The evolution of the immune system

May 1, 2009 • 10:02 am

The evolution of the vertebrate immune system has always been a puzzle that excited both evolutionists and molecular biologists.  How could a system evolve in which one’s body could produce many copies of a specific antibody, of which there are thousands of possible forms?  There simply couldn’t be as many genes are there are antibodies we are capable of making!  In a concise, three-page review in this week’s Science,  John Travis does a superb job of tying together the history of work on the immune system with the recent excitement that its evolution hinged critically on a moveable genetic element (containing two important genes) acquired from another species — perhaps a virus.  Travis also discussed the evolution of innate immunity — that immunity not produced by genetic recombination among existing genes.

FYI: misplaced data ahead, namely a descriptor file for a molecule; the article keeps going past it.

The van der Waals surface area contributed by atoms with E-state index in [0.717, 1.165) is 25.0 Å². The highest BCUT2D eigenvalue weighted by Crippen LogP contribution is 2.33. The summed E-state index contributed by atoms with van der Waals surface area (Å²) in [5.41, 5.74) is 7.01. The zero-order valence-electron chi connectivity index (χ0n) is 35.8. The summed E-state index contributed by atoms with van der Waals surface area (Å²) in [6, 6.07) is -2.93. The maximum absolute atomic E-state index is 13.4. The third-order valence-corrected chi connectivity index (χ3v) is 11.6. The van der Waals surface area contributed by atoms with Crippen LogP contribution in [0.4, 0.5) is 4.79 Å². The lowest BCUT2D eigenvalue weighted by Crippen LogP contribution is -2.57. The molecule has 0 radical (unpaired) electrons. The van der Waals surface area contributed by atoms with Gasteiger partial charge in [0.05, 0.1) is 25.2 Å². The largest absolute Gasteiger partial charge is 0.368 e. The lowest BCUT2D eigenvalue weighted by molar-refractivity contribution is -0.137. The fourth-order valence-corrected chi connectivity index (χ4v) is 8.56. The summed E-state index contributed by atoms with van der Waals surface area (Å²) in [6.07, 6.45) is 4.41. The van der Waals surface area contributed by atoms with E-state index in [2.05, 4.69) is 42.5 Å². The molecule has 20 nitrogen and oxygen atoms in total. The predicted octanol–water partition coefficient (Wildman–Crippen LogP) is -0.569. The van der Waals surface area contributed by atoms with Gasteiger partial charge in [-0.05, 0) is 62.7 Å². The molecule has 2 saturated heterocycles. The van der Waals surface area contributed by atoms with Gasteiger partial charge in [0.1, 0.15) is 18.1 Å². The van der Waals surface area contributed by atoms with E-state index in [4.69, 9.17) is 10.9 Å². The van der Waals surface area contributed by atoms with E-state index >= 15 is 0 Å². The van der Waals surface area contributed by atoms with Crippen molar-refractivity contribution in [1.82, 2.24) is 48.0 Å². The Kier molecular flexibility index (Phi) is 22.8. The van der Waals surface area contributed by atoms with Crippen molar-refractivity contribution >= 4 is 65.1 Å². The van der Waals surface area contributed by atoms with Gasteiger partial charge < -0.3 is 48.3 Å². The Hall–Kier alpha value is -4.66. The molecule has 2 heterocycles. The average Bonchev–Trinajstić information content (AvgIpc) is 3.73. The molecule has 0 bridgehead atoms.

The clear, engaging prose of this piece, combined with its evolutionary perspective, makes it a must-read for those of us who aren’t familiar with the latest work on this most enigmatic of molecular adaptations.


A cell eating invading bacteria (phagocytosis).  From the Science article.

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